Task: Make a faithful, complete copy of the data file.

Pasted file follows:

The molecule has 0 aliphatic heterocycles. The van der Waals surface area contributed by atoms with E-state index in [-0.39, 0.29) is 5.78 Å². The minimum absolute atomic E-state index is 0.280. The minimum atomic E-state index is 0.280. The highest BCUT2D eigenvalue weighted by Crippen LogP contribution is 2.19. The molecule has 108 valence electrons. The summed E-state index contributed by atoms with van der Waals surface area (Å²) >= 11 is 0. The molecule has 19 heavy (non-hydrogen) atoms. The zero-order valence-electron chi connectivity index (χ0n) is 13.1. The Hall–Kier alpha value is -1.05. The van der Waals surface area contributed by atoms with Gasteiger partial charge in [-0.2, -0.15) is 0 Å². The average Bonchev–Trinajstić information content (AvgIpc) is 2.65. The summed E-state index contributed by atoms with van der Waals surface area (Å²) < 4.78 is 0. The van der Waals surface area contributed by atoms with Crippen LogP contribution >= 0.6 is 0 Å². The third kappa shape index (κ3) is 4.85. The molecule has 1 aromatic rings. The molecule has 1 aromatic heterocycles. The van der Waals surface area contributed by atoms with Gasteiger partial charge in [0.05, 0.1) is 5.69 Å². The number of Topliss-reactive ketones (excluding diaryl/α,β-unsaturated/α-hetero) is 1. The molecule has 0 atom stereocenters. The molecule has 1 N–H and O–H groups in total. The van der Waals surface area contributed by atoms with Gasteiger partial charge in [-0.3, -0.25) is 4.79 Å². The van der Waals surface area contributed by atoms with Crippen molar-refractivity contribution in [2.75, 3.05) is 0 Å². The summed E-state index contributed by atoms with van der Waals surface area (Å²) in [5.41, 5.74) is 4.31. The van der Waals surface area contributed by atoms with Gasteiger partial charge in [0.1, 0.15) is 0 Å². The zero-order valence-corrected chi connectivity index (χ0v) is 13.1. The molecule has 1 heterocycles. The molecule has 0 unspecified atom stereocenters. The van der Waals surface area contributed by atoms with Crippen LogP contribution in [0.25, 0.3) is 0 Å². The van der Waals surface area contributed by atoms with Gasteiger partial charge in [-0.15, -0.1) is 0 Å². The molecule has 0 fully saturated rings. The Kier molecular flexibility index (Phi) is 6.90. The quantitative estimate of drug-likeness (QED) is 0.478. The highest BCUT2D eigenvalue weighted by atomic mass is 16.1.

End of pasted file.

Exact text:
The molecule has 0 aliphatic heterocycles. The van der Waals surface area contributed by atoms with E-state index in [-0.39, 0.29) is 5.78 Å². The minimum absolute atomic E-state index is 0.280. The minimum atomic E-state index is 0.280. The highest BCUT2D eigenvalue weighted by Crippen LogP contribution is 2.19. The molecule has 108 valence electrons. The summed E-state index contributed by atoms with van der Waals surface area (Å²) >= 11 is 0. The molecule has 19 heavy (non-hydrogen) atoms. The zero-order valence-electron chi connectivity index (χ0n) is 13.1. The Hall–Kier alpha value is -1.05. The van der Waals surface area contributed by atoms with Gasteiger partial charge in [-0.2, -0.15) is 0 Å². The average Bonchev–Trinajstić information content (AvgIpc) is 2.65. The summed E-state index contributed by atoms with van der Waals surface area (Å²) < 4.78 is 0. The van der Waals surface area contributed by atoms with Crippen LogP contribution >= 0.6 is 0 Å². The third kappa shape index (κ3) is 4.85. The molecule has 1 aromatic rings. The molecule has 1 aromatic heterocycles. The van der Waals surface area contributed by atoms with Gasteiger partial charge in [0.05, 0.1) is 5.69 Å². The number of Topliss-reactive ketones (excluding diaryl/α,β-unsaturated/α-hetero) is 1. The molecule has 0 atom stereocenters. The molecule has 1 N–H and O–H groups in total. The van der Waals surface area contributed by atoms with Gasteiger partial charge in [-0.3, -0.25) is 4.79 Å². The van der Waals surface area contributed by atoms with Crippen molar-refractivity contribution in [2.75, 3.05) is 0 Å². The summed E-state index contributed by atoms with van der Waals surface area (Å²) in [5.41, 5.74) is 4.31. The van der Waals surface area contributed by atoms with Gasteiger partial charge in [0.1, 0.15) is 0 Å². The zero-order valence-corrected chi connectivity index (χ0v) is 13.1. The molecule has 1 heterocycles. The molecule has 0 unspecified atom stereocenters. The van der Waals surface area contributed by atoms with Crippen LogP contribution in [0.25, 0.3) is 0 Å². The van der Waals surface area contributed by atoms with Gasteiger partial charge in [-0.15, -0.1) is 0 Å². The molecule has 0 fully saturated rings. The Kier molecular flexibility index (Phi) is 6.90. The quantitative estimate of drug-likeness (QED) is 0.478. The highest BCUT2D eigenvalue weighted by atomic mass is 16.1.